Rhyme Schemes: Same Song, Different Journeys

A rhyme scheme can be an expressive tool.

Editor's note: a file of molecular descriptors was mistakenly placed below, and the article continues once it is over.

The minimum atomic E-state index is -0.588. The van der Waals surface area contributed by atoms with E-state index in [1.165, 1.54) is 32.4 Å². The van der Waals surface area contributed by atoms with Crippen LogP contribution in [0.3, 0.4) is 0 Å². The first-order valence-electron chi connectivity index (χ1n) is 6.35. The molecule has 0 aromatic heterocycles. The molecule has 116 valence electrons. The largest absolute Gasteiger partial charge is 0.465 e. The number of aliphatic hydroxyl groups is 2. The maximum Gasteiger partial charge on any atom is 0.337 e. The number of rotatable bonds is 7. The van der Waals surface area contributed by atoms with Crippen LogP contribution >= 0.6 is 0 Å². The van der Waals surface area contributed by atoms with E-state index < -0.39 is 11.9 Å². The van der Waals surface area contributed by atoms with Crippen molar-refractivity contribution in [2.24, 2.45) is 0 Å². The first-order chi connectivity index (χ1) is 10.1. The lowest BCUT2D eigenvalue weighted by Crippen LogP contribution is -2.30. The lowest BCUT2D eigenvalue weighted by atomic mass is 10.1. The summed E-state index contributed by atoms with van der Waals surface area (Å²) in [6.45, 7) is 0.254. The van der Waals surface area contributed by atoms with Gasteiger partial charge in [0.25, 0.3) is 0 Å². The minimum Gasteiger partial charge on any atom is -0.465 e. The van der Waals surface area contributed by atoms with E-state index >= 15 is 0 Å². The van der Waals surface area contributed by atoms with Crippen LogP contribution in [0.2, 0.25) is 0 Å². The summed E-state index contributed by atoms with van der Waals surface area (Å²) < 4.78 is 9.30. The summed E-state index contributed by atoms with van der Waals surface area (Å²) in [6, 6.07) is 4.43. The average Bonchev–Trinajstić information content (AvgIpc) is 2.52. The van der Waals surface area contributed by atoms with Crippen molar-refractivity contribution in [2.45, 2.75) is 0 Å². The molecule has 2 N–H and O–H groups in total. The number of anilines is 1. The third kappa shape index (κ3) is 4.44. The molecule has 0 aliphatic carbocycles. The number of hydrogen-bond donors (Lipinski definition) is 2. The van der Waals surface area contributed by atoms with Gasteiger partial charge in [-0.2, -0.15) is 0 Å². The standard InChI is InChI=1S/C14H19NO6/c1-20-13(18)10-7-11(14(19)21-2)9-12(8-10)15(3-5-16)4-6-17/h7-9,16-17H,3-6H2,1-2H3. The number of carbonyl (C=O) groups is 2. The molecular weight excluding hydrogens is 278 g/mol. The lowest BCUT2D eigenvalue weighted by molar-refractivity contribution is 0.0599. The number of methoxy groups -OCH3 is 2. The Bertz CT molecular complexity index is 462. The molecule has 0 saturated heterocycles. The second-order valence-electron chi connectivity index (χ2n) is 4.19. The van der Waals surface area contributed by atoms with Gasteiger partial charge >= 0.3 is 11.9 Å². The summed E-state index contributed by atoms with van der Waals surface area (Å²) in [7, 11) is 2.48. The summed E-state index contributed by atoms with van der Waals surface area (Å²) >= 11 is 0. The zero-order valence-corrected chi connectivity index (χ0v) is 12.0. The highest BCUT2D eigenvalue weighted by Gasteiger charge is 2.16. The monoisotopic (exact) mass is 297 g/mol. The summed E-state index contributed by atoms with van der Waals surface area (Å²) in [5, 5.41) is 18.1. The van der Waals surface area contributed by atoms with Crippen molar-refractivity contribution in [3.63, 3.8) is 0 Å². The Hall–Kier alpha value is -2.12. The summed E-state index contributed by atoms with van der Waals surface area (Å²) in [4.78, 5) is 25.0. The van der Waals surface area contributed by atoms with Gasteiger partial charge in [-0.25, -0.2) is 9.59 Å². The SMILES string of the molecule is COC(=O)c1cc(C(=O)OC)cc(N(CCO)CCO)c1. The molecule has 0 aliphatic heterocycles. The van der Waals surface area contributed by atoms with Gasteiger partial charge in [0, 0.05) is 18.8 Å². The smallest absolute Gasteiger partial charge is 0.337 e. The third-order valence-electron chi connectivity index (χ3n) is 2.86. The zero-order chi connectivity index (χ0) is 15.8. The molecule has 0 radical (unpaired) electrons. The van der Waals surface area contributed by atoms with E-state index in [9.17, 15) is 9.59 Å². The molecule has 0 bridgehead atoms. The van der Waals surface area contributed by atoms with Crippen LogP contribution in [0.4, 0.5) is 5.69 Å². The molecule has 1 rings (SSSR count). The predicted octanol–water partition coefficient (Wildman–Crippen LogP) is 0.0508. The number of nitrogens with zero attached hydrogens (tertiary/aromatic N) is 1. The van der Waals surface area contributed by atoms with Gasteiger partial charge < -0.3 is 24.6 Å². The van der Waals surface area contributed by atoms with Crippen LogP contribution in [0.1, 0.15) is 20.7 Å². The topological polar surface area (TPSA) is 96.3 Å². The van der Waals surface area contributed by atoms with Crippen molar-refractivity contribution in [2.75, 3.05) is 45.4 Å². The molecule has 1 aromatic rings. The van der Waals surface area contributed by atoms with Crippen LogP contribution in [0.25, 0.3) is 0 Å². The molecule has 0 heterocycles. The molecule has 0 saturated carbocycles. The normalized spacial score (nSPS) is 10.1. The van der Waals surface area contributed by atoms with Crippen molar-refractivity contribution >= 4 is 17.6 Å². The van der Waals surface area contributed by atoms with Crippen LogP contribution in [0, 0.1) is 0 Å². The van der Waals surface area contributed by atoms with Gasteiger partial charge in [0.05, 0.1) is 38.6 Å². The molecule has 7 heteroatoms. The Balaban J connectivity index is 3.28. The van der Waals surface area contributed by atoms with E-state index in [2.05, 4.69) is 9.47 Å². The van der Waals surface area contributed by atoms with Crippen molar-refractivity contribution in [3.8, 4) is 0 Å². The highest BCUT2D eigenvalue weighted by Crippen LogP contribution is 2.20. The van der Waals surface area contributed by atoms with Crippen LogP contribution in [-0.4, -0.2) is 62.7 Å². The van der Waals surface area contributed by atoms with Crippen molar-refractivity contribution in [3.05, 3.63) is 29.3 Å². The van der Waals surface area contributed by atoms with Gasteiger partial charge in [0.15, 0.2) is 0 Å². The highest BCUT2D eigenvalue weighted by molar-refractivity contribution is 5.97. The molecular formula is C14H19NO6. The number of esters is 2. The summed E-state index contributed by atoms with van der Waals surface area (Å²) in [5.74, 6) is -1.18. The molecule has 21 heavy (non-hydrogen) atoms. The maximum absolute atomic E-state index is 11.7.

[caption id="attachment_161877" align="aligncenter" width="1000"] Perth, Australia singer-songwriter Rachel Dillon. Photo via Facebook page Rachel Dillon Music.[/caption] I did a master class in Perth, Australia and worked on a song with Rachel Dillon. Here are the first two verses and the chorus from her lovely song, “Hell For Leather”: We grew up together in the same small town a Standing watching summer storms coming down a You with hair of gold and a will so strong b I hardly said boo but my heart was full of song b You chased the ducks I ran from the drake c We skipped rocks on the dam and swam in the lake c Pretended to drive ‘cross the state in an abandoned old van d And we ran, and we ran d Hell for leather, hell for leather Hell for leather, down Bellbird Hill We had an interesting time talking about this song. We looked at the images, how they SHOW rather than TELL — creating pictures in our own heads, involving us in the song, because they’re our pictures. The earlier in the song you see them, the earlier the song becomes about you. So let’s switch the first two lines of…

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